Posted inOpinion

Can the design of your home affect your well-being?

Gaurav Aidasani, founder and managing director, Union Square House Real Estate shares secrets to designing spaces that will nourish your soul, foster emotional well-being, and elevate your everyday experiences

Can the design of your home affect your well-being?

Have you ever walked into a room and felt an immediate sense of calm, or conversely, a wave of anxiety? Our surroundings have a profound impact on our mental and emotional well-being. This is especially true for the spaces we spend the most time in—our homes and workplaces.

A growing body of research has established a clear connection between substandard housing conditions—such as overcrowding, dampness, and inadequate facilities—and a rise in mental health issues like anxiety, depression, stress, insomnia, and panic attacks.

The power of design

The psychology of space explores how architectural and interior design choices influence our thoughts, feelings, and approaches. A U.S. Green Building Council survey suggests that employees in LEED-certified buildings experience greater happiness, health, and productivity compared to those in traditional or non-certified workspaces. The concept of space extends beyond aesthetics; it’s also about creating environments that support our mental and emotional health.

Science-backed design principles

Several key design principles can contribute to the positive psychological impact of a certain space:

  • Biophilic design: Humans have an innate connection to nature. Biophilic design incorporates natural elements like light, plants, and natural materials into built environments. Studies show biophilic design can reduce stress, improve cognitive function, and boost mood. Research from the University of Exeter suggests a potential 15% boost in employee productivity with the addition of office plants, while a ‘Human Spaces’ report indicates biophilic design can enhance productivity by 6% and creativity by up to 15%.
  • Colour psychology: Colours have a well-documented effect on our emotions. For example, cool blues and greens promote feelings of calmness, while warm yellows and oranges can boost energy and creativity. Research from the Retail Design Institute highlights the psychological impact of colour in retail spaces. Warm colours like red and orange can stimulate the appetite and encourage shoppers to buy on impulse, while cooler colours like blue and green promote feelings of calmness and are well-suited for relaxation areas.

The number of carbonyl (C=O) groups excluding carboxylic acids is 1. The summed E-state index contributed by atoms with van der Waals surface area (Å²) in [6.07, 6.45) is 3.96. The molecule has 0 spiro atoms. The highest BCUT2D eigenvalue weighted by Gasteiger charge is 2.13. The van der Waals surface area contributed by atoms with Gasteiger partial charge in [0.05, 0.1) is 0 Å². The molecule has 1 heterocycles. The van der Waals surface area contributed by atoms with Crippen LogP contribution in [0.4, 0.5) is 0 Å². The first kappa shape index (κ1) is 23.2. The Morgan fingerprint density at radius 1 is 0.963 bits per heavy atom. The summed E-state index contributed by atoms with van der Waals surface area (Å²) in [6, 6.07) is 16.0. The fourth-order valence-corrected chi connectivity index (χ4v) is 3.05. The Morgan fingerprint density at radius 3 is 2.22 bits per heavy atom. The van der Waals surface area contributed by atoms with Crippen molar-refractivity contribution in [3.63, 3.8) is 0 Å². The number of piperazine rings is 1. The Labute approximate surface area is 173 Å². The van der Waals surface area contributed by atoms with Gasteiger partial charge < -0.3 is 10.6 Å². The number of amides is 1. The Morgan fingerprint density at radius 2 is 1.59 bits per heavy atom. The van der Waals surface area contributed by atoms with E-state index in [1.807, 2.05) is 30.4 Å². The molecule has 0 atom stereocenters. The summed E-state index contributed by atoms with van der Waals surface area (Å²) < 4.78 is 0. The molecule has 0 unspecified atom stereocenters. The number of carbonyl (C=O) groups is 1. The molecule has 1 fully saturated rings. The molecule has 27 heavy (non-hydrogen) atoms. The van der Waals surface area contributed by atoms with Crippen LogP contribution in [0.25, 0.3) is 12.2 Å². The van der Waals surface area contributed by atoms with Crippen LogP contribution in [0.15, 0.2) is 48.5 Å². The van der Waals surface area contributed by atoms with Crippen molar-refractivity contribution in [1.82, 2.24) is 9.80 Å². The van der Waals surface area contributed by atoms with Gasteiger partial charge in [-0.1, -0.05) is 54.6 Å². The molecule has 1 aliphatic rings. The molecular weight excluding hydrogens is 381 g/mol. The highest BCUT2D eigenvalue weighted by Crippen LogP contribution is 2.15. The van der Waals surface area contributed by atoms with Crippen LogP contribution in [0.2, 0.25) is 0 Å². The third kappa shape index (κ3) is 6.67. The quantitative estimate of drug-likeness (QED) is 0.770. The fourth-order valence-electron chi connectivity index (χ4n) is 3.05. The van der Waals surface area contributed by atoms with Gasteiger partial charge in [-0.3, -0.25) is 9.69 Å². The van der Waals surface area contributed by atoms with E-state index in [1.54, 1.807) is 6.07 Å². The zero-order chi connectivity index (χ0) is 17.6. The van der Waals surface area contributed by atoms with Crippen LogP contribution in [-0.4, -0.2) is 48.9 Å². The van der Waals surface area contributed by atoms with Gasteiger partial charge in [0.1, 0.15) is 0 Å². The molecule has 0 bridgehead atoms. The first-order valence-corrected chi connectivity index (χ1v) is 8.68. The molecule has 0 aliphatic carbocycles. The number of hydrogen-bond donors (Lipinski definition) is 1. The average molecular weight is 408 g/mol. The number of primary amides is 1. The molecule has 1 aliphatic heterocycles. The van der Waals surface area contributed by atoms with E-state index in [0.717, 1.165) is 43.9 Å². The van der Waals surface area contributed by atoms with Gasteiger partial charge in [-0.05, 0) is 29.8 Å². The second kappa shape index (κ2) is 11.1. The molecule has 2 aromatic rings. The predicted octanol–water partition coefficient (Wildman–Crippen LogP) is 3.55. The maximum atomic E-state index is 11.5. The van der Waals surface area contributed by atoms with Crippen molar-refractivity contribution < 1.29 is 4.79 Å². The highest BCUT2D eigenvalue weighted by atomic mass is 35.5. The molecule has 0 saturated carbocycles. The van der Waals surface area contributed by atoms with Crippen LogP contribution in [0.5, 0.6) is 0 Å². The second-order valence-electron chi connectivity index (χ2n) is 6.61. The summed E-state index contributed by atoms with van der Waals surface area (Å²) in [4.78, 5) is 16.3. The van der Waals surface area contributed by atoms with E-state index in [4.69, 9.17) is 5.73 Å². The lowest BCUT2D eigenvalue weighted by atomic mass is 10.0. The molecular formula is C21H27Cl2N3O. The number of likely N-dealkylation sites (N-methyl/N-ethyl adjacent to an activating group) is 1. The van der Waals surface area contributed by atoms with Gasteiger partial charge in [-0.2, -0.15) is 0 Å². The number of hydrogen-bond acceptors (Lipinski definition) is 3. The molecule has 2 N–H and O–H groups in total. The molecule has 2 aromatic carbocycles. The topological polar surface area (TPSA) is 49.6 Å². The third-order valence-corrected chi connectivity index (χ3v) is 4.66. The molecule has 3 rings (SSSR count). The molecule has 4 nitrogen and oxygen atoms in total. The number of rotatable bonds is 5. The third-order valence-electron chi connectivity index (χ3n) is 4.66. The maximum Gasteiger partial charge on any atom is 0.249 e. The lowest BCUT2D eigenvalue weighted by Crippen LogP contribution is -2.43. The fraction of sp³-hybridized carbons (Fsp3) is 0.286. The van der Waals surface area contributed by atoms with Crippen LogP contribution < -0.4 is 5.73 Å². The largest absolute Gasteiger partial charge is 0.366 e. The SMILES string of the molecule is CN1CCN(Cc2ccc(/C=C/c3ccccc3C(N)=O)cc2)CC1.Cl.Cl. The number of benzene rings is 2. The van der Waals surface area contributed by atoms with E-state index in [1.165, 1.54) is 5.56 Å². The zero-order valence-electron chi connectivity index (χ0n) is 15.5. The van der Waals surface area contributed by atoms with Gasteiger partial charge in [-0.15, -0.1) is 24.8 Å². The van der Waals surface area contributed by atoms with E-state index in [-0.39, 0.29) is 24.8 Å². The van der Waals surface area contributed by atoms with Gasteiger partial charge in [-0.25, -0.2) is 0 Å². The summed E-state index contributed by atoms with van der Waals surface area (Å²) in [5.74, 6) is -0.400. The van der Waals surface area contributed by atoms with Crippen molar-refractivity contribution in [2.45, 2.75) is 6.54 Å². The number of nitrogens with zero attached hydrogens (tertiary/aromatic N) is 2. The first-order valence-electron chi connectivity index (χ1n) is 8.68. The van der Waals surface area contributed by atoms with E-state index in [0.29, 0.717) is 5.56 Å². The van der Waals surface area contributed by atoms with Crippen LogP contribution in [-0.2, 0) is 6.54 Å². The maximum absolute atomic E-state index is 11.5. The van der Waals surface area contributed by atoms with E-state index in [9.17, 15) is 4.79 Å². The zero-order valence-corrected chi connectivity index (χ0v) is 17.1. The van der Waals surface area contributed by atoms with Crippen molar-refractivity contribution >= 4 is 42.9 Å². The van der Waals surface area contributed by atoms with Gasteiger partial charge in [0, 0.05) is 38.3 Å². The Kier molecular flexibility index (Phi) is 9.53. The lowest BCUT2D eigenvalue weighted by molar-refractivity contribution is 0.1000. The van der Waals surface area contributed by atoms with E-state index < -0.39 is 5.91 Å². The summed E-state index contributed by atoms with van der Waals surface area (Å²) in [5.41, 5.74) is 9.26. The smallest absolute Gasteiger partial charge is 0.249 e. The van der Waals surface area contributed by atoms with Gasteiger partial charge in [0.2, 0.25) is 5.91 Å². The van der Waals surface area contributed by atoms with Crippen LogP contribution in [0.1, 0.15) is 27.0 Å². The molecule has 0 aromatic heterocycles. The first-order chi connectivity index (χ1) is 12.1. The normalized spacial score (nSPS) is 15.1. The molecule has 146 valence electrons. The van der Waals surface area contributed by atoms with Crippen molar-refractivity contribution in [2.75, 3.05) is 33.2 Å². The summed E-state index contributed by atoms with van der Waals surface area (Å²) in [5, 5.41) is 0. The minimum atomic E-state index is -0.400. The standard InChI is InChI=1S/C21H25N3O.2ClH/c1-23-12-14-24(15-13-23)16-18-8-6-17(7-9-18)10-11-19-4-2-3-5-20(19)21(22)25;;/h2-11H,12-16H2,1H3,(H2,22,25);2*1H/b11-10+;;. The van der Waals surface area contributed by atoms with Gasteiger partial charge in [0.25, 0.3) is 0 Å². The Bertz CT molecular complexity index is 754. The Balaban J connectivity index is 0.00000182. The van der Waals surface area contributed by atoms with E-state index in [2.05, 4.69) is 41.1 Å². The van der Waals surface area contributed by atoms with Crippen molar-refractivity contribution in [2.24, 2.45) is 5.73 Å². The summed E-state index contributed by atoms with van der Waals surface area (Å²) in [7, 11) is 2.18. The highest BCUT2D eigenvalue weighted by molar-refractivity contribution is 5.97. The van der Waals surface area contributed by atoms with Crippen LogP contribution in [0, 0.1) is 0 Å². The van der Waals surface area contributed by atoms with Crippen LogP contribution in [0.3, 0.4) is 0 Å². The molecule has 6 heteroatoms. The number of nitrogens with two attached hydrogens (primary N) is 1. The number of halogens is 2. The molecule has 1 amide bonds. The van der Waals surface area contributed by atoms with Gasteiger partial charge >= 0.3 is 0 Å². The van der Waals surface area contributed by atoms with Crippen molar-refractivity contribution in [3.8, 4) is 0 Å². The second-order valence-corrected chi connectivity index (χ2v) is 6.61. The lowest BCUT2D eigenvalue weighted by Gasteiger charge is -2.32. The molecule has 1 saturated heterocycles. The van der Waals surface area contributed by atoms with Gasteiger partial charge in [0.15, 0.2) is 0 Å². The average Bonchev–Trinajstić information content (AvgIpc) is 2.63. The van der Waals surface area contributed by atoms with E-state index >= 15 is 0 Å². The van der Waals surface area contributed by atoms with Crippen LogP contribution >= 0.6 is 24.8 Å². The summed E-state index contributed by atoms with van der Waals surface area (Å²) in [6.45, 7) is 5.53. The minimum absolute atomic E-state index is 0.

• Spatial ergonomics: Optimising space for functionality and comfort is crucial. A well-designed space minimises clutter and allows for easy movement, reducing stress and promoting productivity.
  • The calming influence of water: Water has long been associated with tranquillity and rejuvenation, offering a natural escape from the overstimulation of modern life. Scientific studies suggest that the presence of water can induce a meditative state, lower blood pressure, and reduce stress hormone levels. This phenomenon, known as the ‘blue mind’, highlights the brain’s positive response to water. Incorporating water features, such as serene lagoons, flowing fountains, or indoor aquariums, into architectural and interior design can significantly enhance the tranquillity and overall well-being of a space. The sight and sound of water provide a sensory experience that promotes relaxation, mental clarity, and a sense of peace, making any environment more inviting and soothing.

How can these principles be applied to real estate?

  • Residential retreats: Imagine a home filled with natural light, calming blue and green accents, and a well-designed layout that maximises usable space. This biophilic and ergonomically designed haven can be a refuge from the outside world, promoting relaxation and well-being.
  • Commercial calm: In the workplace, open floor plans can foster collaboration, while strategic use of colours like green or blue can enhance focus and reduce stress. Additionally, incorporating designated relaxation areas can provide opportunities for employees to unwind and recharge.

Personalisation is key

While these principles provide a solid foundation, it’s important to remember that design choices should be tailored to individual preferences and needs. For example, someone who works from home might prioritise a dedicated workspace with ample storage, while a family might value open areas for shared activities.

Investing in well-being

Designing for well-being isn’t just about creating a pleasant environment; it’s a long-term investment. Studies have shown that well-designed homes can command higher rents and sale prices. Let’s not forget that happy and healthy employees are more productive and have lower absenteeism rates.

Empowering informed decisions

Understanding the psychology of space empowers real estate professionals and clients to make informed decisions. When we design with well-being in mind, we go beyond aesthetics to create spaces that nurture our mental and emotional health.